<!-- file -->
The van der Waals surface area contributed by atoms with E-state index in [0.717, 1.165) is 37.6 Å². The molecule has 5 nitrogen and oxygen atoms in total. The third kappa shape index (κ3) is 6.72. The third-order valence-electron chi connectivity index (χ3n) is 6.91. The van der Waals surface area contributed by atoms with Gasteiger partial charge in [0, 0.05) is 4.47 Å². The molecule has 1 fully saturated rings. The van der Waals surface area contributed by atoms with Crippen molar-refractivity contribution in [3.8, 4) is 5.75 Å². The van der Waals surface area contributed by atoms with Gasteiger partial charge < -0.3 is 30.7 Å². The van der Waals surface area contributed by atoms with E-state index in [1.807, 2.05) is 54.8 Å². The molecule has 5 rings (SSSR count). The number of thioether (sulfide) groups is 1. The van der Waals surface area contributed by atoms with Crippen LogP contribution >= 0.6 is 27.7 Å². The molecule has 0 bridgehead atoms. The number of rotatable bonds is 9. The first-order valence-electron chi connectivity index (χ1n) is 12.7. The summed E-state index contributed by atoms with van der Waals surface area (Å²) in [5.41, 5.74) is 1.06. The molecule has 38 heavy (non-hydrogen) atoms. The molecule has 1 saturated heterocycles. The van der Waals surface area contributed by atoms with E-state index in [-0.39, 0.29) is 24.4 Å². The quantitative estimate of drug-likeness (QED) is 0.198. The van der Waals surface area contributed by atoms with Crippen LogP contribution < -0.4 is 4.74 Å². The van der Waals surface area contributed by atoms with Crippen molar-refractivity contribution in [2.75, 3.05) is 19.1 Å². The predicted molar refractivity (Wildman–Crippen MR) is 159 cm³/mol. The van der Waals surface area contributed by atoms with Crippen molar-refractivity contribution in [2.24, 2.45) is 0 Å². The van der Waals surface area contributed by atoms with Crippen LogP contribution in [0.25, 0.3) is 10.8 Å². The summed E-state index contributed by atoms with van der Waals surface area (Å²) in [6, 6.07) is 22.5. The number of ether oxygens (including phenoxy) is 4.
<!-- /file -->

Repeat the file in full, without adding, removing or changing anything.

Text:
The van der Waals surface area contributed by atoms with E-state index in [0.717, 1.165) is 37.6 Å². The molecule has 5 nitrogen and oxygen atoms in total. The third kappa shape index (κ3) is 6.72. The third-order valence-electron chi connectivity index (χ3n) is 6.91. The van der Waals surface area contributed by atoms with Gasteiger partial charge in [0, 0.05) is 4.47 Å². The molecule has 1 fully saturated rings. The van der Waals surface area contributed by atoms with Crippen molar-refractivity contribution in [3.8, 4) is 5.75 Å². The van der Waals surface area contributed by atoms with Gasteiger partial charge < -0.3 is 30.7 Å². The van der Waals surface area contributed by atoms with E-state index in [1.807, 2.05) is 54.8 Å². The molecule has 5 rings (SSSR count). The number of thioether (sulfide) groups is 1. The van der Waals surface area contributed by atoms with Crippen LogP contribution >= 0.6 is 27.7 Å². The molecule has 0 bridgehead atoms. The number of rotatable bonds is 9. The first-order valence-electron chi connectivity index (χ1n) is 12.7. The summed E-state index contributed by atoms with van der Waals surface area (Å²) in [5.41, 5.74) is 1.06. The molecule has 38 heavy (non-hydrogen) atoms. The molecule has 1 saturated heterocycles. The van der Waals surface area contributed by atoms with E-state index in [-0.39, 0.29) is 24.4 Å². The quantitative estimate of drug-likeness (QED) is 0.198. The van der Waals surface area contributed by atoms with Crippen LogP contribution < -0.4 is 4.74 Å². The van der Waals surface area contributed by atoms with Crippen molar-refractivity contribution in [2.75, 3.05) is 19.1 Å². The predicted molar refractivity (Wildman–Crippen MR) is 159 cm³/mol. The van der Waals surface area contributed by atoms with Crippen molar-refractivity contribution in [2.24, 2.45) is 0 Å². The van der Waals surface area contributed by atoms with Crippen LogP contribution in [0.25, 0.3) is 10.8 Å². The summed E-state index contributed by atoms with van der Waals surface area (Å²) in [6, 6.07) is 22.5. The number of ether oxygens (including phenoxy) is 4.